“We’re trying to change the face of golf, and nothing says it louder than a cotton tie-dye hoodie,” Michelle Wie West said with a laugh in April. Still, golf and sports fans seemed to agree when they opened their wallets en masse for the creation of Wie West. When NBA players Kent Bazemore and Damion Lee unexpectedly donned the LPGA logo sweatshirts on April 14, the first batch sold out instantly, five days before their scheduled launch. Then they sold out again. (Wie West, of course, has ties to the NBA, given that her husband is Golden State COO Jonnie West.) The best part of their popularity? The proceeds from their sale go to good causes: the Renee Powell Grant and the Clearview Legacy Foundation. Get used to golf, hoodies are here to stay.
In many ways, this was a pivotal year for women in sports broadcasting. The Indy 500 on NBC had its first female producer, as did the Triple Crown races of Preakness and Belmont. Golf also contributed to these accolades when Beth Hutter became the first woman to oversee production at the US Women’s Open in June. More golf broadcast history was made in October with the sport’s first all-women team being on the call for the LPGA’s ShopRite Classic in New Jersey. NBC Sports and Golf Channel presenter Cara Banks handled the game-by-game duties in the booth with Paige Mackenzie and the peerless Judy Rankin, while Karen Stupples and Kay Cockerill reported on the course. Hutter, who produced LPGA coverage for over 15 years, was essentially the team captain. The work was predictable first-rate and each woman had reason to be proud of herself, but it really felt like a moment of walking forward, arm in arm. “I feel like,” Stupples said, “we have a nice little bond that will never be broken now because we have this.”
A PGA Tour season wouldn’t be complete without a memorable playoff or two, but 2021 produced masterpieces, both in the circumstances and in the stories of those who won.
• Playing at Riviera in the Genesis Invitational, where he said he fell in love watching Tiger Woods, Max Homa missed a three-foot putt for the victory on the 72nd hole. Relegated to the playoffs with victory-starved Tony Finau, it looked like Homa was toast when he hit a tree on the first extra hole of Riv’s famous 10th. But the LA native made an incredible par save and won with a par on the next hole.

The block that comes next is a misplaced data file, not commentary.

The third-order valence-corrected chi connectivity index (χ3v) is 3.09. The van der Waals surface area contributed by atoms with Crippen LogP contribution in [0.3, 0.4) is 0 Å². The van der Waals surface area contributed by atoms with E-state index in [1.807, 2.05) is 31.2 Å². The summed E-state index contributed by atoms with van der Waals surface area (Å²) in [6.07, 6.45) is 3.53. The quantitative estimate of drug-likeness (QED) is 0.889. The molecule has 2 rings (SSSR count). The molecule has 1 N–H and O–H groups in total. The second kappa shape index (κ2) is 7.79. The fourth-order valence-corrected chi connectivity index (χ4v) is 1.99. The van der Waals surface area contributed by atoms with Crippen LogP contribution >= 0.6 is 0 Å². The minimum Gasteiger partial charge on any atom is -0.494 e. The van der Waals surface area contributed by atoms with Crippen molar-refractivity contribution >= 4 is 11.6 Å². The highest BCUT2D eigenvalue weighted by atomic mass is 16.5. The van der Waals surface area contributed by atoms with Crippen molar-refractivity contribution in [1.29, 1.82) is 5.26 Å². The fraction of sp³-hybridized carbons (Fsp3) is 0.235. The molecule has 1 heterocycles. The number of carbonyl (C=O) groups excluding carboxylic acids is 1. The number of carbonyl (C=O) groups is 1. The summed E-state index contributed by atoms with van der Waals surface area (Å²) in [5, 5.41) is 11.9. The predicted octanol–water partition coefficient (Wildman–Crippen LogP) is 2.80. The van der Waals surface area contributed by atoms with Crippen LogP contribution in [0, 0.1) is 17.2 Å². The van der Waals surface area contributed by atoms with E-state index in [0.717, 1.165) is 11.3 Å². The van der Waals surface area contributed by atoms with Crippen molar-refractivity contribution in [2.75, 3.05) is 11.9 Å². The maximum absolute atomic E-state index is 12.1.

• Finau had to wait until August to end a 142-event victory drought, although Monday’s playoffs (due to weather delays) in The Northern Trust at Liberty National were rather anti-climatic when the Aussie Cam Smith almost hooked his drive in the Hudson River on the first extra hole. Finau forced the playoffs with a birdie-eagle-birdie stretch on the last nine of his last 65.
• True to his nickname, “Patty Ice”, Patrick Cantlay was the king of the playoff victory in ’21. He was all the more impressive for the guys he beat: Collin Morikawa and Bryson DeChambeau. At the Memorial in June, best remembered for Jon Rahm’s heartache after testing positive for COVID-19, Cantlay tied Morikawa on Sunday with a 25-foot birdie putt at 17, then won the first hole additional by making a 12 foot for bird. Even better, the wild six-hole playoffs with DeChambeau in the BMW Championship, with Cantlay ultimately securing a victory that would propel him to the FedEx Cup title.
We’ve seen them grow up, so when the “kids” on the PGA Tour start having kids of their own, it’s a bit of a shock. Just four days apart in mid-November, Jordan Spieth and his wife, Annie, welcomed their first child, son Sammy, and then Rickie Fowler’s wife, Allison, gave birth to daughter Maya. Players sometimes talk about a ‘baby boost’, the way he regulates and focuses them, and Rory McIlroy is doing very well as a father, with two wins since his daughter Poppy arrived in August. 2020. Then there is Jon Rahm, who had the ultimate first father. Day, winning the US Open after his wife Kelley gave birth to son Kepa in April, just days before the Masters.
For those who understood the personality dynamic, Jordan Spieth accidentally punching Rory Sabbatini in the third round of the Players’ Championship was instantly hilarious. Spieth is the last person you would expect to break golf etiquette, while Sabbatini can be as prickly as they come. So Sabbatini’s reaction – arms raised in a hellish gesture – and Spieth’s conversation with Collin Morikawa, captured in the PGA Tour’s “Every Shot Live”, were the stuff of web click dreams. Spieth: “Is this Sabbatini? Gawdddd, I couldn’t pick a worse person to hit against. And Spieth after Sabbatini looked at him after a bad approach: “Good, because I’m the reason you hit a bad shot.” In his defense, Spieth couldn’t see Sabbatini in the dogleg fairway and shouted “for right!” After his hit, but he kicked a tree. As viewers, that didn’t bother us at all.